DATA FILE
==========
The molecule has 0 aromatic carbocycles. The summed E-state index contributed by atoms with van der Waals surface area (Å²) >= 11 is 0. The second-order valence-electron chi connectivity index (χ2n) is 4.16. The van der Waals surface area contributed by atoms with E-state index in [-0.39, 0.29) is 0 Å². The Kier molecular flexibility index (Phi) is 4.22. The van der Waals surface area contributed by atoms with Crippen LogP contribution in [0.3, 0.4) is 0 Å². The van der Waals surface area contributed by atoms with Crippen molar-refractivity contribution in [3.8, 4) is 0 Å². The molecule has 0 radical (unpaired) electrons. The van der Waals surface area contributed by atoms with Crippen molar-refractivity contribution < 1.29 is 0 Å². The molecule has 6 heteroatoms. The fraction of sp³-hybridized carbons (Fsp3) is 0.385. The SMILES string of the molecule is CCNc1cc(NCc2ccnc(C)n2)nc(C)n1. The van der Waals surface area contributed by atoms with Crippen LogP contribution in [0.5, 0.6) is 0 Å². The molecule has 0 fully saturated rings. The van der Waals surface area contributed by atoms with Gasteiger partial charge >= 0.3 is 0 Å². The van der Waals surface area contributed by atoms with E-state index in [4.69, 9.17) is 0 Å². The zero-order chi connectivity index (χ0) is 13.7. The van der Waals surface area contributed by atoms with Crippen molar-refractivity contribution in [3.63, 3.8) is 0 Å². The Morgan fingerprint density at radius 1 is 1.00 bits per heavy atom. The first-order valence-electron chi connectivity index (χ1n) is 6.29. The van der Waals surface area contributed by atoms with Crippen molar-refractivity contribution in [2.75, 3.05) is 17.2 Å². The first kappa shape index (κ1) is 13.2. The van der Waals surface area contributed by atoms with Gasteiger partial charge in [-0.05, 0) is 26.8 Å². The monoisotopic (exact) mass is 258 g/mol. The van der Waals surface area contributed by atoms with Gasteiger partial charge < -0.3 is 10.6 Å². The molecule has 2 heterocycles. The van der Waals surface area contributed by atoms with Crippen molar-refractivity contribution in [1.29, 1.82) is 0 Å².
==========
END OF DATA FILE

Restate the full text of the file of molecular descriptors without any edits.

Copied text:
The molecule has 0 aromatic carbocycles. The summed E-state index contributed by atoms with van der Waals surface area (Å²) >= 11 is 0. The second-order valence-electron chi connectivity index (χ2n) is 4.16. The van der Waals surface area contributed by atoms with E-state index in [-0.39, 0.29) is 0 Å². The Kier molecular flexibility index (Phi) is 4.22. The van der Waals surface area contributed by atoms with Crippen LogP contribution in [0.3, 0.4) is 0 Å². The van der Waals surface area contributed by atoms with Crippen molar-refractivity contribution in [3.8, 4) is 0 Å². The molecule has 0 radical (unpaired) electrons. The van der Waals surface area contributed by atoms with Crippen molar-refractivity contribution < 1.29 is 0 Å². The molecule has 6 heteroatoms. The fraction of sp³-hybridized carbons (Fsp3) is 0.385. The SMILES string of the molecule is CCNc1cc(NCc2ccnc(C)n2)nc(C)n1. The van der Waals surface area contributed by atoms with Crippen LogP contribution in [0.5, 0.6) is 0 Å². The molecule has 0 fully saturated rings. The van der Waals surface area contributed by atoms with Gasteiger partial charge >= 0.3 is 0 Å². The van der Waals surface area contributed by atoms with E-state index in [4.69, 9.17) is 0 Å². The zero-order chi connectivity index (χ0) is 13.7. The van der Waals surface area contributed by atoms with Crippen molar-refractivity contribution in [3.63, 3.8) is 0 Å². The Morgan fingerprint density at radius 1 is 1.00 bits per heavy atom. The first-order valence-electron chi connectivity index (χ1n) is 6.29. The van der Waals surface area contributed by atoms with Crippen molar-refractivity contribution in [2.75, 3.05) is 17.2 Å². The first kappa shape index (κ1) is 13.2. The van der Waals surface area contributed by atoms with Gasteiger partial charge in [-0.05, 0) is 26.8 Å². The monoisotopic (exact) mass is 258 g/mol. The van der Waals surface area contributed by atoms with Gasteiger partial charge < -0.3 is 10.6 Å². The molecule has 2 heterocycles. The van der Waals surface area contributed by atoms with Crippen molar-refractivity contribution in [1.29, 1.82) is 0 Å².